Statement by H.E. Archbishop Francis ChullikattApostolic Nuncio, Permanent Observer of the Holy See66th session of the United Nations General Assembly Before the Plenary,on Item 19: “Culture of peace”New York, 17 October 2011Mr. President, As the General Assembly once again takes up this agenda item, my delegation draws attention to the critical role that the United Nations Organization plays in the promotion and strengthening of a culture of peace throughout the world. As the Declaration on a Culture of Peace (A/RES/53/243) affirmed, such a culture must be based on respect for life, the ending of violence and the promotion and practice of non-violence through education, dialogue and cooperation; the fuller development of a culture of peace is integrally linked to advancing understanding, tolerance and solidarity among all civilizations, peoples and cultures, including towards ethnic, religious and linguistic minorities.Mr. President, This is as important now as it was then, for governments have a responsibility to respect and protect all persons, foster peace and promote education, dialogue and cooperation for the building of a society marked by harmonious coexistence. During the General Debate of this sixty-sixth regular session of the General Assembly, my delegation affirmed that respect for religious liberty is the fundamental path for peace building, the recognition of human dignity and the safeguarding of the rights of the human person. Unfortunately today there are numerous situations in which the right of religious liberty is injured or denied, especially for believers of different religions. There is an increase of religiously motivated intolerance and unfortunately, one sees that Christians, in various parts of the world, are increasingly subjected to discrimination and violence because of their faith, including the recent tragic incidents in Egypt.Mr. President, Lack of respect for religious freedom is a threat to security and peace and impedes the realization of authentic integral human development. The particular influence of a specific religion in a nation should never imply that citizens belonging to other confessions are discriminated against in social life or, worse still, that violence against them is tolerated. In this connection, a common commitment to recognize and promote the religious liberty of every person and every community is favored by sincere interreligious dialogue; governments and international agencies are called to support such work among individuals and communities. Effective measures must be adopted for the protection of all religious minorities wherever they are threatened, in order that, above all, believers of all confessions can live in security and continue making their contribution to the society of which they are members.Mr. President, Unfortunately there are also countries in the world today, especially some so-called developed countries in which, although great importance is given to pluralism and tolerance, paradoxically, religion tends to be considered as a factor foreign or destabilizing to modern society in which different means are sought to marginalize religion and impede it from influencing social life. Yet it is an undeniable fact that the great religions of the world have made a significant contribution to the development of civilization, for the sincere search for God has led to greater respect for the dignity of the human person. The Christian communities, with their patrimonies of values and principles, have contributed strongly to individuals’ and peoples’ awareness of their identity and dignity, as well as to the triumph of the institutions of the State of law and to the affirmation of the rights of the human person and of his/her corresponding duties. In this perspective, it is important that believers, today as yesterday, feel free to offer their contribution to the promotion of the just regulation of human realities, both through a responsible commitment at the civil, economic and political level and through the witness of their charity and faith.Mr. President, My delegation is aware of the many activities carried out by the main United Nations entities in the field of dialogue. In this regard, it is essential that the activities carried out by such actors truly support cultures and religions in building a culture of peace; this means fully respecting the various religious and ethical values and cultural backgrounds of people in conformity with universally recognized international human rights.Mr. President, The principles upon which this Organization was founded are a constant reminder for all States to commit themselves to bringing an end to all conflicts and building peaceful coexistence among all peoples. This demands that governments work to protect all their citizens and promote mutual understanding. The more governments are able to do this the more they will be able to achieve their purpose, namely the promotion of the common good, which necessarily entails recognition, respect, defense and promotion of the rights of all persons. Thank you, Mr. President.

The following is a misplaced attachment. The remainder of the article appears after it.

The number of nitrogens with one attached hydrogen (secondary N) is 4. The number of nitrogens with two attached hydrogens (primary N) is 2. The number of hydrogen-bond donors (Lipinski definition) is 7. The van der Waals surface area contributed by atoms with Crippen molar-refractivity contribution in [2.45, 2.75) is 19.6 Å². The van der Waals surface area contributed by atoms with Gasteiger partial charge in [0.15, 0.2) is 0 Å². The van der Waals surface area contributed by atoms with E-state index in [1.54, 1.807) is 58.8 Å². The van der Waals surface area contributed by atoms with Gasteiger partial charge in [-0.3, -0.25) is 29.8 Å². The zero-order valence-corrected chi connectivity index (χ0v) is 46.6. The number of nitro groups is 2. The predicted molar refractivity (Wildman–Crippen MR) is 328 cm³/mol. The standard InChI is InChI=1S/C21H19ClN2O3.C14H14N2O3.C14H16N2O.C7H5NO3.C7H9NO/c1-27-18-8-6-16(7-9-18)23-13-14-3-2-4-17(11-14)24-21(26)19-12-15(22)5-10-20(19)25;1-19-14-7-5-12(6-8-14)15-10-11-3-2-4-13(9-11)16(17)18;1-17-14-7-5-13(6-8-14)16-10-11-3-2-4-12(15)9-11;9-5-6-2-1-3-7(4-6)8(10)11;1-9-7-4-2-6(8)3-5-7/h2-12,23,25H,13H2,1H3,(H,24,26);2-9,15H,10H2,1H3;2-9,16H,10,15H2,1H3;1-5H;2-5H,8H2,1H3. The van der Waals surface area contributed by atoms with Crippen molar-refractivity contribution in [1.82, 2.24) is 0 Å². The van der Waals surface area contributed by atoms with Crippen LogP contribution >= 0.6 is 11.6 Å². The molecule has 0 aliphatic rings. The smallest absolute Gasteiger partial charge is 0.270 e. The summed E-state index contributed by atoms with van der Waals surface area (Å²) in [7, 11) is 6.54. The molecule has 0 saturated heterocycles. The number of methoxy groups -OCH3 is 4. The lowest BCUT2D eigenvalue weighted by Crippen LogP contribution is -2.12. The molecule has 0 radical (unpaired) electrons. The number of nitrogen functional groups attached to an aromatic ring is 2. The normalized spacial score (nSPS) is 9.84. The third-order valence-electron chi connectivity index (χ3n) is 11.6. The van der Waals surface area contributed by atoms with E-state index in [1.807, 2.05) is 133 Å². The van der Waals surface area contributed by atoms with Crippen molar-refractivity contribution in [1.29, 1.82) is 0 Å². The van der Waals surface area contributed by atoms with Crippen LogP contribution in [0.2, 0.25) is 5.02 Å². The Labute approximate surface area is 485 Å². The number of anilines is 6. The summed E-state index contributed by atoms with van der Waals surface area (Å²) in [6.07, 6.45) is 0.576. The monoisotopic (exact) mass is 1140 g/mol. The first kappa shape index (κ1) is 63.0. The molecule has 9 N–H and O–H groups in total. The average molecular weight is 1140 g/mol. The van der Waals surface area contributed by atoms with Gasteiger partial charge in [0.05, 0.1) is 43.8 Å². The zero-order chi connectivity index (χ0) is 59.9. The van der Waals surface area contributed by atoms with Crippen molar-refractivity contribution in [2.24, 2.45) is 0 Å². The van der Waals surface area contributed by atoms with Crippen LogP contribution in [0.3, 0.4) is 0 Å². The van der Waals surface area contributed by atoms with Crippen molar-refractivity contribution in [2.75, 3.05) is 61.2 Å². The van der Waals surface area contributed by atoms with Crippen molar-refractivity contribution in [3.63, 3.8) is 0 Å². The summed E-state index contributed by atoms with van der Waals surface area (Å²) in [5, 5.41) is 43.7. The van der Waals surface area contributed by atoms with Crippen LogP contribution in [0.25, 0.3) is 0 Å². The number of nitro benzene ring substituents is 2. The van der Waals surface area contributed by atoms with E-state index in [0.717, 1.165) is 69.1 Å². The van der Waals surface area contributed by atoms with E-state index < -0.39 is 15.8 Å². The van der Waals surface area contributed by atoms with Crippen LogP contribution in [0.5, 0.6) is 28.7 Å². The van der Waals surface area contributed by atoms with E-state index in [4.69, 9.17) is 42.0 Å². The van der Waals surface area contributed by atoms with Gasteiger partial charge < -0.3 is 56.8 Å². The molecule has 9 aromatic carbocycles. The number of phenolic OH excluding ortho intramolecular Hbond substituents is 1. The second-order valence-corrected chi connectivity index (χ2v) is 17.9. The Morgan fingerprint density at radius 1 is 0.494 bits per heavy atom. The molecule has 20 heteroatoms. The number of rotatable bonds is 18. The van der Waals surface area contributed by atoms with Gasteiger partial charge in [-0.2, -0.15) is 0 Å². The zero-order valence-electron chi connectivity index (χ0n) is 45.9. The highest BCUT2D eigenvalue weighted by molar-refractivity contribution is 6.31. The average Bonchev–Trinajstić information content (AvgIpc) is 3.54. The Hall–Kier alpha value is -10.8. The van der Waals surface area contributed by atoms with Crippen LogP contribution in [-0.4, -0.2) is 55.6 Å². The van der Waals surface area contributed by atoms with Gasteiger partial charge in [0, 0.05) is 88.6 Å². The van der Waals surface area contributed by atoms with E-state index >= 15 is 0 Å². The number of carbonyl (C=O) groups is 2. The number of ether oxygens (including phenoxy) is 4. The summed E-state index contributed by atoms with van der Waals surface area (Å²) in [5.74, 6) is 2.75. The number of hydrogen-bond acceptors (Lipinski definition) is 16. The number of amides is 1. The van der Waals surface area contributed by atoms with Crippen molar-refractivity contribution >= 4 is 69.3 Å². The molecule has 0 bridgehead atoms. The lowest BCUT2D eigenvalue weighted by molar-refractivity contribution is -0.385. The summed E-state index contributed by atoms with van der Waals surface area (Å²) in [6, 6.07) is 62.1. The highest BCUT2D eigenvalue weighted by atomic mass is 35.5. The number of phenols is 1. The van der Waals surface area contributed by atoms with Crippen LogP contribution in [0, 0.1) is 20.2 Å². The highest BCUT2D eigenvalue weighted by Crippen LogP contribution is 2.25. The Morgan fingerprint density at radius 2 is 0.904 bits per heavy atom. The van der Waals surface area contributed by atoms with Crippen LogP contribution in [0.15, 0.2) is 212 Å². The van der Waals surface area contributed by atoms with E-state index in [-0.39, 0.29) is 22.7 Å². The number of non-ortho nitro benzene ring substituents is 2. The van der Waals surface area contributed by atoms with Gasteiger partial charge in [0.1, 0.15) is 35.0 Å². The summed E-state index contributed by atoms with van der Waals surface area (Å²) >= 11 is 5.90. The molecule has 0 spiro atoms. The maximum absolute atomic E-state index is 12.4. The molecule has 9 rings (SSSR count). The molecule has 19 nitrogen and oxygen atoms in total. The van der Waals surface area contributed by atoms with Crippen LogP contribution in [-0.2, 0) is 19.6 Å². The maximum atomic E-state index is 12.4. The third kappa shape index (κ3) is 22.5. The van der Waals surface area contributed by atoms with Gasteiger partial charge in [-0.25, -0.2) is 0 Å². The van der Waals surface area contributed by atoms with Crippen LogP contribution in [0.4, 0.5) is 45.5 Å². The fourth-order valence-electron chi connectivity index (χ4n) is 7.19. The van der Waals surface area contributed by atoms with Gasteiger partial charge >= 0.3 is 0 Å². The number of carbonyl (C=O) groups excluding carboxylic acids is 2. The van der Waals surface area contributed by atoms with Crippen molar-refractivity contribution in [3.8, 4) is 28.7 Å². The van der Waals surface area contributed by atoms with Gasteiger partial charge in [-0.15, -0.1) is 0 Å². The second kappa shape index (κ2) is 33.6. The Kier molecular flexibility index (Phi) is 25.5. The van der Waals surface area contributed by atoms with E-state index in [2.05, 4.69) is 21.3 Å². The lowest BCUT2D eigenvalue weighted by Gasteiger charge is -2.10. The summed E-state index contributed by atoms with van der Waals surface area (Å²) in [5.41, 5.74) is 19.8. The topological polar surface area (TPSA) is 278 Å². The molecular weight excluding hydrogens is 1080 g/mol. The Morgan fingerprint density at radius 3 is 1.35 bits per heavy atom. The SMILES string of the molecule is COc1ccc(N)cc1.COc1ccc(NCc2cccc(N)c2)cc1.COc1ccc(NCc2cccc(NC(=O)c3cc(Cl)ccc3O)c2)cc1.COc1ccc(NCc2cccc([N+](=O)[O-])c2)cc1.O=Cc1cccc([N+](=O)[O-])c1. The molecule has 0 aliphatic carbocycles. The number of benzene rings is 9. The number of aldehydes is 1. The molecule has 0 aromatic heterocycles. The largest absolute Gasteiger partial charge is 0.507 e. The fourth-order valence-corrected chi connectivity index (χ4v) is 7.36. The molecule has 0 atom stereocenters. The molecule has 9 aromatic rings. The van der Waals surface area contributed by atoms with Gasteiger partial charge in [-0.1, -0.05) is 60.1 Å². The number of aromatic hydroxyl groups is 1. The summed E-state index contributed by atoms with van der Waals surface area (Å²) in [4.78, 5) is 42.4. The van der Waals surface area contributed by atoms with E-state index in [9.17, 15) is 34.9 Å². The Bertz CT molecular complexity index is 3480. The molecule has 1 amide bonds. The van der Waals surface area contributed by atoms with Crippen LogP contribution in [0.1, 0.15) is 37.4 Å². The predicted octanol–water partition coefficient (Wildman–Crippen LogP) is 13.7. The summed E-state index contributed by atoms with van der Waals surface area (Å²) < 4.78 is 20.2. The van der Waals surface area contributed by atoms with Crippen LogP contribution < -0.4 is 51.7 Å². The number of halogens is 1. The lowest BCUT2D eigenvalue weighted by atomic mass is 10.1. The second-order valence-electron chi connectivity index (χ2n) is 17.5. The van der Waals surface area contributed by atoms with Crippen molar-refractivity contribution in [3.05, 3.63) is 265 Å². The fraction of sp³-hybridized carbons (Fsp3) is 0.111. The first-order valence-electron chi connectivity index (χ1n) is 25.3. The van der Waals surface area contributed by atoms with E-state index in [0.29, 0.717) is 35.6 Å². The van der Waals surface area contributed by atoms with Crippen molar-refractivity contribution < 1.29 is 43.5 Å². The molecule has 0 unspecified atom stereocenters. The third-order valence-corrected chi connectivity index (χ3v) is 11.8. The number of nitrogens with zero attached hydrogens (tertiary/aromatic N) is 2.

Monday 17 October 2011
Statement by H.E. Archbishop Francis Chullikatt, Apostolic Nuncio, Permanent Observer of the Holy See, Before the Plenary of the 66th session of the United Nations General Assembly, on Item 19: “Culture of peace” New York, 17 October 2011